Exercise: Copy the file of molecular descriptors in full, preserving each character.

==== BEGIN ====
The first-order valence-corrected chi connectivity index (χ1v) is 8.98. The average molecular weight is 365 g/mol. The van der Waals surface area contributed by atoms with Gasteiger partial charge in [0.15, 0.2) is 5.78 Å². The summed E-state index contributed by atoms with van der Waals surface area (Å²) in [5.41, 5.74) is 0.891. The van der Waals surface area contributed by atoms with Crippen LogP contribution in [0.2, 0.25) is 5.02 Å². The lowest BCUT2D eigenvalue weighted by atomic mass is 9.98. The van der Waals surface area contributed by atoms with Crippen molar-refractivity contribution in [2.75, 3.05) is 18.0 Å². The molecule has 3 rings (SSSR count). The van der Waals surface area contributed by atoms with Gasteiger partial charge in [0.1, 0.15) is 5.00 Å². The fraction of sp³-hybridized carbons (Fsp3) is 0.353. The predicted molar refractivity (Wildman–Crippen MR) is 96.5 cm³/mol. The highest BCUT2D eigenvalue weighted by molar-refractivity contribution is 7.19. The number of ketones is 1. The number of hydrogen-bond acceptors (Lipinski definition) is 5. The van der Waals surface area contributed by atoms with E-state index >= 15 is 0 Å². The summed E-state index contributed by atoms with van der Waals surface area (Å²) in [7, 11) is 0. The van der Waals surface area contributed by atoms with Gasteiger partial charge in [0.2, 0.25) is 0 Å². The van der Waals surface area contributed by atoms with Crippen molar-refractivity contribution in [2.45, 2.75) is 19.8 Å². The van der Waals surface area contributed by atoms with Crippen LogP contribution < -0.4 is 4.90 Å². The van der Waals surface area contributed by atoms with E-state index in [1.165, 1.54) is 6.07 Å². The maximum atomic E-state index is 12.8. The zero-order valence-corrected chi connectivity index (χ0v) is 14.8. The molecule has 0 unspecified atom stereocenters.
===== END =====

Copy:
The first-order valence-corrected chi connectivity index (χ1v) is 8.98. The average molecular weight is 365 g/mol. The van der Waals surface area contributed by atoms with Gasteiger partial charge in [0.15, 0.2) is 5.78 Å². The summed E-state index contributed by atoms with van der Waals surface area (Å²) in [5.41, 5.74) is 0.891. The van der Waals surface area contributed by atoms with Crippen LogP contribution in [0.2, 0.25) is 5.02 Å². The lowest BCUT2D eigenvalue weighted by atomic mass is 9.98. The van der Waals surface area contributed by atoms with Crippen molar-refractivity contribution in [2.75, 3.05) is 18.0 Å². The molecule has 3 rings (SSSR count). The van der Waals surface area contributed by atoms with Gasteiger partial charge in [0.1, 0.15) is 5.00 Å². The fraction of sp³-hybridized carbons (Fsp3) is 0.353. The predicted molar refractivity (Wildman–Crippen MR) is 96.5 cm³/mol. The highest BCUT2D eigenvalue weighted by molar-refractivity contribution is 7.19. The number of ketones is 1. The number of hydrogen-bond acceptors (Lipinski definition) is 5. The van der Waals surface area contributed by atoms with E-state index >= 15 is 0 Å². The summed E-state index contributed by atoms with van der Waals surface area (Å²) in [7, 11) is 0. The van der Waals surface area contributed by atoms with Gasteiger partial charge in [0.2, 0.25) is 0 Å². The van der Waals surface area contributed by atoms with Crippen molar-refractivity contribution in [2.45, 2.75) is 19.8 Å². The van der Waals surface area contributed by atoms with Crippen LogP contribution < -0.4 is 4.90 Å². The van der Waals surface area contributed by atoms with E-state index in [1.165, 1.54) is 6.07 Å². The maximum atomic E-state index is 12.8. The zero-order valence-corrected chi connectivity index (χ0v) is 14.8. The molecule has 0 unspecified atom stereocenters.